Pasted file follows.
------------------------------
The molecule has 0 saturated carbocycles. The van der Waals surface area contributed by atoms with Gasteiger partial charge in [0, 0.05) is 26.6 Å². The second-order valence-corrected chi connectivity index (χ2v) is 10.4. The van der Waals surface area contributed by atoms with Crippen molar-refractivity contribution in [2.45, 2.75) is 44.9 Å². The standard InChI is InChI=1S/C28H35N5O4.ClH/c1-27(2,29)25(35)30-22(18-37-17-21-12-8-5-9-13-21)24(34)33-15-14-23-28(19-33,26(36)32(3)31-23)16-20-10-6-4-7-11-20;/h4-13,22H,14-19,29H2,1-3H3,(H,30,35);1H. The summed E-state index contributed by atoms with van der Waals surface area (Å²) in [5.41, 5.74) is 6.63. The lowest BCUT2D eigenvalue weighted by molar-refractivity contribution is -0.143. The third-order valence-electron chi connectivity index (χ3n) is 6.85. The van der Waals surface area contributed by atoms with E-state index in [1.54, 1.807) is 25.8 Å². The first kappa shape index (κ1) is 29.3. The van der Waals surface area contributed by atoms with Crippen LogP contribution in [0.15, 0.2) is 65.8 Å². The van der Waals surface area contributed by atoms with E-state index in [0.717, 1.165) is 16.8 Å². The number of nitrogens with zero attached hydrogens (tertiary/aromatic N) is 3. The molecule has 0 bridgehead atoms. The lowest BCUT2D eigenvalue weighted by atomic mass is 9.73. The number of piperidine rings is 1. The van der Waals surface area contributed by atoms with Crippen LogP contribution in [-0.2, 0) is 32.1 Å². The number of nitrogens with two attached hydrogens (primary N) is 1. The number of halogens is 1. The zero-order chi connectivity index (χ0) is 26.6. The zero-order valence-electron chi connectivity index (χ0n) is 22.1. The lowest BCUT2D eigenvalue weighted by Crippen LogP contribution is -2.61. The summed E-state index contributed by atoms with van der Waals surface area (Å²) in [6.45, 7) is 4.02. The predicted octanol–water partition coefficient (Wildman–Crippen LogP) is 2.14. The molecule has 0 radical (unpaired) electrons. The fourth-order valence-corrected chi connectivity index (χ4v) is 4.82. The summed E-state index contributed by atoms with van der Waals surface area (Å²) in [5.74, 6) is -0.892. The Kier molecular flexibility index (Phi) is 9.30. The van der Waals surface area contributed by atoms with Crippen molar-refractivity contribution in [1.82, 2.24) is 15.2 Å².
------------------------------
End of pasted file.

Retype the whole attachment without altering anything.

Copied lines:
The molecule has 0 saturated carbocycles. The van der Waals surface area contributed by atoms with Gasteiger partial charge in [0, 0.05) is 26.6 Å². The second-order valence-corrected chi connectivity index (χ2v) is 10.4. The van der Waals surface area contributed by atoms with Crippen molar-refractivity contribution in [2.45, 2.75) is 44.9 Å². The standard InChI is InChI=1S/C28H35N5O4.ClH/c1-27(2,29)25(35)30-22(18-37-17-21-12-8-5-9-13-21)24(34)33-15-14-23-28(19-33,26(36)32(3)31-23)16-20-10-6-4-7-11-20;/h4-13,22H,14-19,29H2,1-3H3,(H,30,35);1H. The summed E-state index contributed by atoms with van der Waals surface area (Å²) in [5.41, 5.74) is 6.63. The lowest BCUT2D eigenvalue weighted by molar-refractivity contribution is -0.143. The third-order valence-electron chi connectivity index (χ3n) is 6.85. The van der Waals surface area contributed by atoms with E-state index in [1.54, 1.807) is 25.8 Å². The first kappa shape index (κ1) is 29.3. The van der Waals surface area contributed by atoms with Crippen LogP contribution in [0.15, 0.2) is 65.8 Å². The van der Waals surface area contributed by atoms with E-state index in [0.717, 1.165) is 16.8 Å². The number of nitrogens with zero attached hydrogens (tertiary/aromatic N) is 3. The molecule has 0 bridgehead atoms. The lowest BCUT2D eigenvalue weighted by atomic mass is 9.73. The number of piperidine rings is 1. The van der Waals surface area contributed by atoms with Crippen LogP contribution in [-0.2, 0) is 32.1 Å². The number of nitrogens with two attached hydrogens (primary N) is 1. The number of halogens is 1. The zero-order chi connectivity index (χ0) is 26.6. The zero-order valence-electron chi connectivity index (χ0n) is 22.1. The lowest BCUT2D eigenvalue weighted by Crippen LogP contribution is -2.61. The summed E-state index contributed by atoms with van der Waals surface area (Å²) in [6.45, 7) is 4.02. The predicted octanol–water partition coefficient (Wildman–Crippen LogP) is 2.14. The molecule has 0 radical (unpaired) electrons. The fourth-order valence-corrected chi connectivity index (χ4v) is 4.82. The summed E-state index contributed by atoms with van der Waals surface area (Å²) in [5.74, 6) is -0.892. The Kier molecular flexibility index (Phi) is 9.30. The van der Waals surface area contributed by atoms with Crippen molar-refractivity contribution in [1.82, 2.24) is 15.2 Å².